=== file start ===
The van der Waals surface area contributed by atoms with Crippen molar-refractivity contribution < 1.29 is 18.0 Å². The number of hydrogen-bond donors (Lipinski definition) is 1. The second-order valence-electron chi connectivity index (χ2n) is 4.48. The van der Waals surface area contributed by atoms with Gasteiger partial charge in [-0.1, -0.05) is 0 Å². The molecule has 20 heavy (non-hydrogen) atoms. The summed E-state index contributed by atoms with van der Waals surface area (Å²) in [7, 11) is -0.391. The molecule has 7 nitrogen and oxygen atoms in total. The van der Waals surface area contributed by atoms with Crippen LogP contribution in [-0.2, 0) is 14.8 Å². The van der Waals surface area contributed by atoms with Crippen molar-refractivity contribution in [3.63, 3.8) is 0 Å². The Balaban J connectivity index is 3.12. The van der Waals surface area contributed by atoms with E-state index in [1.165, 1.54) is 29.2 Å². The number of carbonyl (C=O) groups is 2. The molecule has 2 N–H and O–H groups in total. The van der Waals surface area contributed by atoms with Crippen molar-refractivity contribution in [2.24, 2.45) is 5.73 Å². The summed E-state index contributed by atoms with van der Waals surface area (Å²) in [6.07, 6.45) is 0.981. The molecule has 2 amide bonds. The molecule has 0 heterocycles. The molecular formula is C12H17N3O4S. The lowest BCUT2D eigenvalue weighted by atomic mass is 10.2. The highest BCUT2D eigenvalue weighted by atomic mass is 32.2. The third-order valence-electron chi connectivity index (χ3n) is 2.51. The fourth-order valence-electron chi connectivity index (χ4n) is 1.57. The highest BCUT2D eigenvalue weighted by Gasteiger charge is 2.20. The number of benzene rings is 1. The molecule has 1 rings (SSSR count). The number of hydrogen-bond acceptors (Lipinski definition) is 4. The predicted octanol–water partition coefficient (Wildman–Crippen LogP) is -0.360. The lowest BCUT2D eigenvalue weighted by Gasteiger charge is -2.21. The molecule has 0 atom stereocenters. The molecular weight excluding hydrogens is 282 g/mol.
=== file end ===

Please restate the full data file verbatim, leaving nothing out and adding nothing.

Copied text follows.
The van der Waals surface area contributed by atoms with Crippen molar-refractivity contribution < 1.29 is 18.0 Å². The number of hydrogen-bond donors (Lipinski definition) is 1. The second-order valence-electron chi connectivity index (χ2n) is 4.48. The van der Waals surface area contributed by atoms with Gasteiger partial charge in [-0.1, -0.05) is 0 Å². The molecule has 20 heavy (non-hydrogen) atoms. The summed E-state index contributed by atoms with van der Waals surface area (Å²) in [7, 11) is -0.391. The molecule has 7 nitrogen and oxygen atoms in total. The van der Waals surface area contributed by atoms with Crippen LogP contribution in [-0.2, 0) is 14.8 Å². The van der Waals surface area contributed by atoms with Crippen molar-refractivity contribution in [3.63, 3.8) is 0 Å². The Balaban J connectivity index is 3.12. The van der Waals surface area contributed by atoms with E-state index in [1.165, 1.54) is 29.2 Å². The number of carbonyl (C=O) groups is 2. The molecule has 2 N–H and O–H groups in total. The van der Waals surface area contributed by atoms with Crippen molar-refractivity contribution in [2.24, 2.45) is 5.73 Å². The summed E-state index contributed by atoms with van der Waals surface area (Å²) in [6.07, 6.45) is 0.981. The molecule has 2 amide bonds. The molecule has 0 heterocycles. The molecular formula is C12H17N3O4S. The lowest BCUT2D eigenvalue weighted by atomic mass is 10.2. The highest BCUT2D eigenvalue weighted by atomic mass is 32.2. The third-order valence-electron chi connectivity index (χ3n) is 2.51. The fourth-order valence-electron chi connectivity index (χ4n) is 1.57. The highest BCUT2D eigenvalue weighted by Gasteiger charge is 2.20. The number of benzene rings is 1. The molecule has 1 rings (SSSR count). The number of hydrogen-bond acceptors (Lipinski definition) is 4. The predicted octanol–water partition coefficient (Wildman–Crippen LogP) is -0.360. The lowest BCUT2D eigenvalue weighted by Gasteiger charge is -2.21. The molecule has 0 atom stereocenters. The molecular weight excluding hydrogens is 282 g/mol.